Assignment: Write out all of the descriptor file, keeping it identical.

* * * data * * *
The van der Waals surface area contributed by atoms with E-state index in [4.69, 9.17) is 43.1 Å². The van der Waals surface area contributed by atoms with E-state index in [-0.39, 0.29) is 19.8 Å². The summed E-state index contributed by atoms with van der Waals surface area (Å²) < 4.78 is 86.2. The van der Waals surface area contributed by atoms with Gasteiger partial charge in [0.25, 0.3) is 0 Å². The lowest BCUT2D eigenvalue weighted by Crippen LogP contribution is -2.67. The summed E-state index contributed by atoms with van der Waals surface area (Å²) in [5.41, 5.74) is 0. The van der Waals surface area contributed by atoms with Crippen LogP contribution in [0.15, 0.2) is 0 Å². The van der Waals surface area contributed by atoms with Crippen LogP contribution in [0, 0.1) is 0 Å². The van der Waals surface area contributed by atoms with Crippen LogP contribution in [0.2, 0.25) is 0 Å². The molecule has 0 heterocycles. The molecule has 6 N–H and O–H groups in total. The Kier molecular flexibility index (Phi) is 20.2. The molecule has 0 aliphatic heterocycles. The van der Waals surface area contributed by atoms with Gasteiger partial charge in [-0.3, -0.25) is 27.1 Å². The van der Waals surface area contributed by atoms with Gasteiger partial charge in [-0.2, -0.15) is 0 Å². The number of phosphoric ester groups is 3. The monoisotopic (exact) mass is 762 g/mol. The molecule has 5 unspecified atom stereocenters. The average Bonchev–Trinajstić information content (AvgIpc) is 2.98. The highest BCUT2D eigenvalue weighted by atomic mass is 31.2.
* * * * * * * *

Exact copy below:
The van der Waals surface area contributed by atoms with E-state index in [4.69, 9.17) is 43.1 Å². The van der Waals surface area contributed by atoms with E-state index in [-0.39, 0.29) is 19.8 Å². The summed E-state index contributed by atoms with van der Waals surface area (Å²) < 4.78 is 86.2. The van der Waals surface area contributed by atoms with Gasteiger partial charge in [0.25, 0.3) is 0 Å². The lowest BCUT2D eigenvalue weighted by Crippen LogP contribution is -2.67. The summed E-state index contributed by atoms with van der Waals surface area (Å²) in [5.41, 5.74) is 0. The van der Waals surface area contributed by atoms with Crippen LogP contribution in [0.15, 0.2) is 0 Å². The van der Waals surface area contributed by atoms with Crippen LogP contribution in [0, 0.1) is 0 Å². The van der Waals surface area contributed by atoms with Crippen LogP contribution in [0.2, 0.25) is 0 Å². The molecule has 0 heterocycles. The molecule has 6 N–H and O–H groups in total. The Kier molecular flexibility index (Phi) is 20.2. The molecule has 0 aliphatic heterocycles. The van der Waals surface area contributed by atoms with Gasteiger partial charge in [-0.3, -0.25) is 27.1 Å². The van der Waals surface area contributed by atoms with Gasteiger partial charge in [-0.2, -0.15) is 0 Å². The number of phosphoric ester groups is 3. The monoisotopic (exact) mass is 762 g/mol. The molecule has 5 unspecified atom stereocenters. The average Bonchev–Trinajstić information content (AvgIpc) is 2.98. The highest BCUT2D eigenvalue weighted by atomic mass is 31.2.